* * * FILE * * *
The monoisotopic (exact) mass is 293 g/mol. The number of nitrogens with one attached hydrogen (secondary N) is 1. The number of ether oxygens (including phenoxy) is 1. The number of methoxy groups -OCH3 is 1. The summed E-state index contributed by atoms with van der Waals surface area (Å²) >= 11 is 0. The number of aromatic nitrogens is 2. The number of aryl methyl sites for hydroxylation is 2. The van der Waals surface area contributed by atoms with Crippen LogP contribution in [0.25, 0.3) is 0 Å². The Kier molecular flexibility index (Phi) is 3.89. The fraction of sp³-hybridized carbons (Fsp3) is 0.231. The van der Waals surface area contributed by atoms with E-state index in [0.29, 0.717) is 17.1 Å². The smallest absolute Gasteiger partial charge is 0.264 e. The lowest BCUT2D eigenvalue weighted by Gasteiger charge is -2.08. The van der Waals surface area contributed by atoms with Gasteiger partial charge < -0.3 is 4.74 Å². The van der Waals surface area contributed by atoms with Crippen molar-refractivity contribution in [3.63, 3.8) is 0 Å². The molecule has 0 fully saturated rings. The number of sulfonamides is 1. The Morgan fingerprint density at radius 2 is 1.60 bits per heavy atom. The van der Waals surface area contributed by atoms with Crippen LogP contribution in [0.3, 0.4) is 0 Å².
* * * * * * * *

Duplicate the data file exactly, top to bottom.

The monoisotopic (exact) mass is 293 g/mol. The number of nitrogens with one attached hydrogen (secondary N) is 1. The number of ether oxygens (including phenoxy) is 1. The number of methoxy groups -OCH3 is 1. The summed E-state index contributed by atoms with van der Waals surface area (Å²) >= 11 is 0. The number of aromatic nitrogens is 2. The number of aryl methyl sites for hydroxylation is 2. The van der Waals surface area contributed by atoms with Crippen LogP contribution in [0.25, 0.3) is 0 Å². The Kier molecular flexibility index (Phi) is 3.89. The fraction of sp³-hybridized carbons (Fsp3) is 0.231. The van der Waals surface area contributed by atoms with E-state index in [0.29, 0.717) is 17.1 Å². The smallest absolute Gasteiger partial charge is 0.264 e. The lowest BCUT2D eigenvalue weighted by Gasteiger charge is -2.08. The van der Waals surface area contributed by atoms with Gasteiger partial charge < -0.3 is 4.74 Å². The van der Waals surface area contributed by atoms with Crippen molar-refractivity contribution in [3.63, 3.8) is 0 Å². The molecule has 0 fully saturated rings. The number of sulfonamides is 1. The Morgan fingerprint density at radius 2 is 1.60 bits per heavy atom. The van der Waals surface area contributed by atoms with Crippen LogP contribution in [0.3, 0.4) is 0 Å².